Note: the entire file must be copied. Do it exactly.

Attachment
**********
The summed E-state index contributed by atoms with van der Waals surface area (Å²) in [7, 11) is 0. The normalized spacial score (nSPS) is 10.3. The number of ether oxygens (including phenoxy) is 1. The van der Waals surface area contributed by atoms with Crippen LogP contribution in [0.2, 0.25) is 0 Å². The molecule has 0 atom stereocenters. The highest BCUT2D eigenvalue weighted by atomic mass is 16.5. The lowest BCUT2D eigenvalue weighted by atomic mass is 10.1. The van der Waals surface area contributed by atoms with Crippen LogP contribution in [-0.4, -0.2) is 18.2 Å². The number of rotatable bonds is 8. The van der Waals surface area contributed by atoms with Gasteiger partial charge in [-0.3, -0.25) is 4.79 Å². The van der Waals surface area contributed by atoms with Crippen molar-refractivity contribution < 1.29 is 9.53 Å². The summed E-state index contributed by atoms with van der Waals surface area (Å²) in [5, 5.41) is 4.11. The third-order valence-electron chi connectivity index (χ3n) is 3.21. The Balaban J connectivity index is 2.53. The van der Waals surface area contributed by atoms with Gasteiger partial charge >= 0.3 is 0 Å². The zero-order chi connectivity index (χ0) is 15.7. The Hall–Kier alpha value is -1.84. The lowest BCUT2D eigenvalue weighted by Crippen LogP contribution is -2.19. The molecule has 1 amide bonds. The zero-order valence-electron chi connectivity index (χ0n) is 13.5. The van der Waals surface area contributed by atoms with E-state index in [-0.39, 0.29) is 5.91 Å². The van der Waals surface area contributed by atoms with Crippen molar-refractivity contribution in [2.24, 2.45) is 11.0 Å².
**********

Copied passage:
The summed E-state index contributed by atoms with van der Waals surface area (Å²) in [7, 11) is 0. The normalized spacial score (nSPS) is 10.3. The number of ether oxygens (including phenoxy) is 1. The van der Waals surface area contributed by atoms with Crippen LogP contribution in [0.2, 0.25) is 0 Å². The molecule has 0 atom stereocenters. The highest BCUT2D eigenvalue weighted by atomic mass is 16.5. The lowest BCUT2D eigenvalue weighted by atomic mass is 10.1. The van der Waals surface area contributed by atoms with Crippen LogP contribution in [-0.4, -0.2) is 18.2 Å². The number of rotatable bonds is 8. The van der Waals surface area contributed by atoms with Gasteiger partial charge in [-0.3, -0.25) is 4.79 Å². The van der Waals surface area contributed by atoms with Crippen molar-refractivity contribution < 1.29 is 9.53 Å². The summed E-state index contributed by atoms with van der Waals surface area (Å²) in [5, 5.41) is 4.11. The third-order valence-electron chi connectivity index (χ3n) is 3.21. The Balaban J connectivity index is 2.53. The van der Waals surface area contributed by atoms with Gasteiger partial charge >= 0.3 is 0 Å². The zero-order chi connectivity index (χ0) is 15.7. The Hall–Kier alpha value is -1.84. The lowest BCUT2D eigenvalue weighted by Crippen LogP contribution is -2.19. The molecule has 1 amide bonds. The zero-order valence-electron chi connectivity index (χ0n) is 13.5. The van der Waals surface area contributed by atoms with E-state index in [-0.39, 0.29) is 5.91 Å². The van der Waals surface area contributed by atoms with Crippen molar-refractivity contribution in [2.24, 2.45) is 11.0 Å².